I suppose the goal for me isn’t to maximize net time so I can travel, watch movies, go out and do more stuff, all of which I love and do, but to be happy. And I’m different shades of happy when I’ve completed a major project at work, singing alone in my car like a jerk, cooking with my family in the kitchen with music blaring, or sitting on a beach. In fact, each of these things enhances all the others. This blog post applies to everyone, including (especially) me, as there is so much room for me to be more efficient with my time. I don’t understand how one could possibly be a functioning human parent without Amazon. But personally, some, if not most things go from the expense time (“things you don’t enjoy doing”) to the net time category.

    • Well said! I focus so much on having choices with my time, but I guess it’s just as, if not more, important to figure out how to find value in everything I do. That must be one of the keys to happiness. Sounds like you have an extremely healthy perspective on life and I’m sure everyone around you benefits from it.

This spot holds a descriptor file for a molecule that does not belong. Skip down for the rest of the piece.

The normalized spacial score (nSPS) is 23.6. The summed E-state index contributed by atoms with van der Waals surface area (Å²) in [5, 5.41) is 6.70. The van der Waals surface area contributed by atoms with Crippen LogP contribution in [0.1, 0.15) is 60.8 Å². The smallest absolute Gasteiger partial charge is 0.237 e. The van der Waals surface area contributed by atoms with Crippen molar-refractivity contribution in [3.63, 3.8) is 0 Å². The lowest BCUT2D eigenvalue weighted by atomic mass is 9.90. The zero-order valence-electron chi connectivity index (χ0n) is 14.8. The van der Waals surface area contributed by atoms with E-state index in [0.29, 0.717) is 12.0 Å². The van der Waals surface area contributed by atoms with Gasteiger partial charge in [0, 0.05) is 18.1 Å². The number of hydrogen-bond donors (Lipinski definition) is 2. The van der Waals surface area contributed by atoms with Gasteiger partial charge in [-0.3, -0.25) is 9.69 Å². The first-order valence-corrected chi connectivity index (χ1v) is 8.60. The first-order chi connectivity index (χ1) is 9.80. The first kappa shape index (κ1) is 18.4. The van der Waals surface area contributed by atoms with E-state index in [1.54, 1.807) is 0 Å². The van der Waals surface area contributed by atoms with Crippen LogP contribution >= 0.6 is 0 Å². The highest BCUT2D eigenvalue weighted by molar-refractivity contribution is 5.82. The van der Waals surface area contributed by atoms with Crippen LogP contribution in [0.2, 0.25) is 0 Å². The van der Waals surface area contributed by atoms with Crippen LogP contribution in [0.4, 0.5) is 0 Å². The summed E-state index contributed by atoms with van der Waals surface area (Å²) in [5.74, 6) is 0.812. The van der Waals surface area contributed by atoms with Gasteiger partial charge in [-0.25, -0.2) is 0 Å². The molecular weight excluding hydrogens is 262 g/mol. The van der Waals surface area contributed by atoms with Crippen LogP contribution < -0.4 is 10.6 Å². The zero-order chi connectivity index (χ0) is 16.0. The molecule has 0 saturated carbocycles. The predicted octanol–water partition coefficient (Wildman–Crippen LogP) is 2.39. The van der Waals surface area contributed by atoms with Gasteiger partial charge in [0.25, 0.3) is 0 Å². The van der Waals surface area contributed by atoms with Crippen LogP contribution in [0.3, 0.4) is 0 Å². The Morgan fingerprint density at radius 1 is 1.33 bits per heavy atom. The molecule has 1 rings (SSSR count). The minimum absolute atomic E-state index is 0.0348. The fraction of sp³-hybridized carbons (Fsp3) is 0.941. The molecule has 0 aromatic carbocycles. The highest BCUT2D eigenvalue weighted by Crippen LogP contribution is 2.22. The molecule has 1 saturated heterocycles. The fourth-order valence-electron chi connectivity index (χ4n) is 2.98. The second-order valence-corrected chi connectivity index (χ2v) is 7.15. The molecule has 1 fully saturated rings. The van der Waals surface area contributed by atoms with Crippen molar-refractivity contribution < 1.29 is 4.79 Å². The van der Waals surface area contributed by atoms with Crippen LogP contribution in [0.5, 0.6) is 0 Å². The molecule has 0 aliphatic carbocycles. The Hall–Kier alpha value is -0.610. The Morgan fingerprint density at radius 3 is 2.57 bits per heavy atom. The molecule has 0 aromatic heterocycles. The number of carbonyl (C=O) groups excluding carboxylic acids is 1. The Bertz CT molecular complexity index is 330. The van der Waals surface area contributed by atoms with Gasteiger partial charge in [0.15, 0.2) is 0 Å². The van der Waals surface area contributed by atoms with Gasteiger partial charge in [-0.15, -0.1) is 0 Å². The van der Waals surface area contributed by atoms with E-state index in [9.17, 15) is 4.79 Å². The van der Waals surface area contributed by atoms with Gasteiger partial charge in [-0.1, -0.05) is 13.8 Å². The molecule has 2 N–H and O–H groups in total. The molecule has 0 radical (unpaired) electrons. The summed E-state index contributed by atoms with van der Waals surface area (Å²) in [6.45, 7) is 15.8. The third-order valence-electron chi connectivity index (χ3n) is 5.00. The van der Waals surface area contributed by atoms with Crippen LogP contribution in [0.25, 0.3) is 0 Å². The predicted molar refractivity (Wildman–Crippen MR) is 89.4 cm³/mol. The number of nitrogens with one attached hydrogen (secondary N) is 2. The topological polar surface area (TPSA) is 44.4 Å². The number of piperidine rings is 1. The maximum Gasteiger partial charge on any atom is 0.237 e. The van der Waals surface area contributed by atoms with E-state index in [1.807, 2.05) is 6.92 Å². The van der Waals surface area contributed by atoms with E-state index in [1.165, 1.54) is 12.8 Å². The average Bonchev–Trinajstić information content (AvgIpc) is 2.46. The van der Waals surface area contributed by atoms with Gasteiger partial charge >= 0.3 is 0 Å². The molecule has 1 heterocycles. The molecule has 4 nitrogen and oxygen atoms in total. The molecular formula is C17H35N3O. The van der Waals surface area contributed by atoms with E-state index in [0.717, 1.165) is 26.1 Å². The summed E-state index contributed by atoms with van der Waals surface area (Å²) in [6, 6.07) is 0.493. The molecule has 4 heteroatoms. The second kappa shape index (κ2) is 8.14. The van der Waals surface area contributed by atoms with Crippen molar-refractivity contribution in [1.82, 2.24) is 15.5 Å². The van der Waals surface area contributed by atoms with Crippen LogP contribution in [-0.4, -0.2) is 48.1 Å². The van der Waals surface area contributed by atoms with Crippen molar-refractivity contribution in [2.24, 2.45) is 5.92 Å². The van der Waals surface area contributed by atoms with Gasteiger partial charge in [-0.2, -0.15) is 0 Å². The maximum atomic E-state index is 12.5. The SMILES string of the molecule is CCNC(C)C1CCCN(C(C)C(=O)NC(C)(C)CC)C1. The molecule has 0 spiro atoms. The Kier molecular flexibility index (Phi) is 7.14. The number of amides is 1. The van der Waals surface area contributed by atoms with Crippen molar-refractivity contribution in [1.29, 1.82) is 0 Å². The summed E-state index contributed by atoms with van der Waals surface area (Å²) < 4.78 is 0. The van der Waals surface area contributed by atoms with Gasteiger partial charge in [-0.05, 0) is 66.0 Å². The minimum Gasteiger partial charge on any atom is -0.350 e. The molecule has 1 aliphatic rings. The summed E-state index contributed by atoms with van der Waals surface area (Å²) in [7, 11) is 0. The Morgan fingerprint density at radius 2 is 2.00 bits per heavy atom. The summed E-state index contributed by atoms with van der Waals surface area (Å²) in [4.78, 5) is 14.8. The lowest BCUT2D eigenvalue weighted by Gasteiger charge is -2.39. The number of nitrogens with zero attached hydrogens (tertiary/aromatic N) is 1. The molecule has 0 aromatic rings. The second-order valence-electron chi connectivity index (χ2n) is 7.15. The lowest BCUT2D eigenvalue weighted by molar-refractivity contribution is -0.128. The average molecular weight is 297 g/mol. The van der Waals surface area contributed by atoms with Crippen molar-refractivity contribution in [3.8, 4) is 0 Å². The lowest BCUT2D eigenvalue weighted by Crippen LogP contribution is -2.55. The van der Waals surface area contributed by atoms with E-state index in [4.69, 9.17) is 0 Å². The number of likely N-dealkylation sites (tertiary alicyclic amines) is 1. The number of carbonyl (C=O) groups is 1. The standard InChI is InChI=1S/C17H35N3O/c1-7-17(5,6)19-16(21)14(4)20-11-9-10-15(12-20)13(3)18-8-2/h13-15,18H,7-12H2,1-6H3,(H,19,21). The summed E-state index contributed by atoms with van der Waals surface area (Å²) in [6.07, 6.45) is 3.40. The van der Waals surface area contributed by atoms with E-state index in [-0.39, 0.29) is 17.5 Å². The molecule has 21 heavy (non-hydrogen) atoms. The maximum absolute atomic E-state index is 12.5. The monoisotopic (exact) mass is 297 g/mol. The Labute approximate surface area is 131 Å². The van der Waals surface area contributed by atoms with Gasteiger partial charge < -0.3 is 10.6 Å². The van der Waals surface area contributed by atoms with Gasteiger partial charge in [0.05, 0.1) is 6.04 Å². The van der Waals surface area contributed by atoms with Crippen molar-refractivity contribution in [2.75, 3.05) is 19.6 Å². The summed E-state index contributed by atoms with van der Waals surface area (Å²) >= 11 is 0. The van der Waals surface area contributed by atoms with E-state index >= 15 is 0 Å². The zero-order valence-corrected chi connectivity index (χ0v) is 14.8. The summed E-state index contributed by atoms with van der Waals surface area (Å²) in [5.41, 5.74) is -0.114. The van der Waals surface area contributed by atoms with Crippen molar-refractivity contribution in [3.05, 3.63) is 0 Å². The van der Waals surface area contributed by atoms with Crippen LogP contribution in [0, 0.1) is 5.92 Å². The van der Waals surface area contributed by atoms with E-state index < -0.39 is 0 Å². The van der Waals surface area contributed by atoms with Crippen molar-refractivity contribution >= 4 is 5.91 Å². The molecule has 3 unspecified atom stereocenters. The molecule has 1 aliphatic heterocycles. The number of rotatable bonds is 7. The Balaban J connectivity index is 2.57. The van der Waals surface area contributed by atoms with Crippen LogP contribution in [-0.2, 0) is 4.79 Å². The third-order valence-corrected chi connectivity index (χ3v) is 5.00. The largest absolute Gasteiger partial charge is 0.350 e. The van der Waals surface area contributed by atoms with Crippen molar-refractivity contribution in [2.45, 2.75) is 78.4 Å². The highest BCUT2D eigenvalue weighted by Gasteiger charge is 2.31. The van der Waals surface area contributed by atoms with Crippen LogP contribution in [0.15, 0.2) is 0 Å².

6. Great post! For many of us, money may increase over time while our time left is constantly decreasing. I think the most important thing is for each individual to find their ideal way to spend time and do exactly that while minimizing unpleasant tasks. For some people, that may mean hiring out lawn care, while others may find such a task a way to “unwind”. For some, 3 working days per week may be ideal while for others, maybe it’s 5. To each their own.

    The problem is, most people don’t get the privilege of making this choice, because they are in constant NEED of money. The beauty of financial independence is that the choice of how to spend time is in your hands.

    One philosophical question that I do ponder from time to time is this: is it better to do a high paying job that you can tolerate that can lead to early financial independence, and then do exactly what you want with your time OR would it be better to do exactly what you want to do from the get go if it paid a low salary, but never led to financial independence